There’s a game-changing win for family finances in the federal government’s budget proposal to deliver child care costing an average $10 per day.
The budget includes cash for seniors, debt help for postsecondary students and faint hope for frustrated young home buyers that a tax on vacant properties owned by non-residents will rein in an unhinged market where sales and prices are streaking higher. But the biggest personal finance measure is disguised as socio-economic policy.
Introducing low-cost child care over the next five years is described in the budget as a productivity measure that works by getting women into the work force. But it’s also a savings for families on a cost that in big cities outside Quebec (where there is already a government daycare program) is known as the second mortgage.
Median monthly child-care fees for infants outside Quebec range from $651 per month in Winnipeg to $1,866 in Toronto in the latest annual child-care report by the Canadian Centre For Policy Alternatives. Monthly toddler fees range from $451 in Winnipeg to $1,578 in Toronto. Daycare at $10 per day would be well under $250 per month.
Cheaper daycare could not be more timely for the young adults buying houses these days. There was nothing in the budget to help first-time buyers in today’s real estate market, but a national child-care program would bring some much-needed financial breathing space for families.
Seniors are also winners in the budget as a result of a one-time $500 payment that would be made in August to Old Age Security recipients who will be 75 or older as of June, 2022. The payment would be exempt from the calculation of income that influences how much Guaranteed Income Supplement seniors receive.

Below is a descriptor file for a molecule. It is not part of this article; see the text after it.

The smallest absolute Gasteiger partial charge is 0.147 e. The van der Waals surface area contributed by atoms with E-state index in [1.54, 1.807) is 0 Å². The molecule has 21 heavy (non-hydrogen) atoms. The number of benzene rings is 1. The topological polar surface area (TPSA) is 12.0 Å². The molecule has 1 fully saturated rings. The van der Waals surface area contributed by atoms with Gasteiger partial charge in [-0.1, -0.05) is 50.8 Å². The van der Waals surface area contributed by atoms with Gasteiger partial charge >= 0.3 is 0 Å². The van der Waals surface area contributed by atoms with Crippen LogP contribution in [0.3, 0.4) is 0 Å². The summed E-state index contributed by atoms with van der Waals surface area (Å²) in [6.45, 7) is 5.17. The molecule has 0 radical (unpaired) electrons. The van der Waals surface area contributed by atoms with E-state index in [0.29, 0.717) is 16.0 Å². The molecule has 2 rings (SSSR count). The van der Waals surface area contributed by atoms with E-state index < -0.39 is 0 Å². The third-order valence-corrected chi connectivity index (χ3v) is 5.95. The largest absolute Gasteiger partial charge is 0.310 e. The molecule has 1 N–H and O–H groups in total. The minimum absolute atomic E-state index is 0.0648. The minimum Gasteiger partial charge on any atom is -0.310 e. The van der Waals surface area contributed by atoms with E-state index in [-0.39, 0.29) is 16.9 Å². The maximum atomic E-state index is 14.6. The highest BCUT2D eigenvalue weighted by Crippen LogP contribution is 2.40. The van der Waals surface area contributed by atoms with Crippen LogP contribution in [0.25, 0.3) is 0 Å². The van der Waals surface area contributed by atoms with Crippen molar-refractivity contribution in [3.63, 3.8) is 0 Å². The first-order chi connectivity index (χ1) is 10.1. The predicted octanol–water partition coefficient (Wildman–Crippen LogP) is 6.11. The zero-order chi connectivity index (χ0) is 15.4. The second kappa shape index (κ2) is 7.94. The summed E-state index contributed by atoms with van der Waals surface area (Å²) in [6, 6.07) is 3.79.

The budget would also raise regular OAS payments for recipients 75 and up by 10 per cent as of July, 2022, a move that would provide an extra $766 in the first year to people receiving the full amount of OAS and then index that amount to inflation going forward.
For postsecondary students, the budget would extend the waiver of interest-rate accrual on federal student loans to March, 2023. The government says this will help 1.5 million people, a majority of them women, save money. Also, the income threshold for receiving student-loan-repayment assistance would rise to $40,000 for people living alone from $25,000. One more measure for students – the budget would double the amount of non-repayable aid available through the Canada Student Grants program for two extra years.
For those who live in fear of broad tax increases in a post-pandemic world, the federal budget offers a respite. The government did follow through on a 2019 election pledge to tax luxury cars, boats and personal aircraft. Starting Jan. 1, cars and aircraft would be subject to a tax equal to the lesser of 20 per cent of the value above $100,000 or 10 per cent of the full value, while boats would be subject to a $250,000 threshold.
Unmentioned in the budget are tax measures that have been talked about for months – a wealth tax, a heavier tax load on capital gains from the sale of financial assets such as stocks and, more recently, an end or changes to the capital-gains exemption on principal residences.
The government has been advised by economists that raising taxes would work against the economic revival being counted on as the pandemic recedes. For now, the feds will try to grow their way out of deficit. Given the size of the deficit, skeptics won’t wait long to resume their worrying about tax increases down the road.
Young adults angry at how soaring house prices are choking affordability in cities across the country will find little to address their needs in the budget. An annual 1-per-cent tax on the value of homes held by non-resident foreign owners would kick in on Jan. 1. Also, changes would be made to make it easier to claim the GST New Housing Rebate when two non-related people buy a home. The rebate applies on homes priced below $450,000.
The budget also announced the government’s intention to address predatory payday lenders by holding a consultation on reducing the criminal rate of interest in the Criminal Code of Canada. The maximum allowable annual interest rate is 60 per cent.
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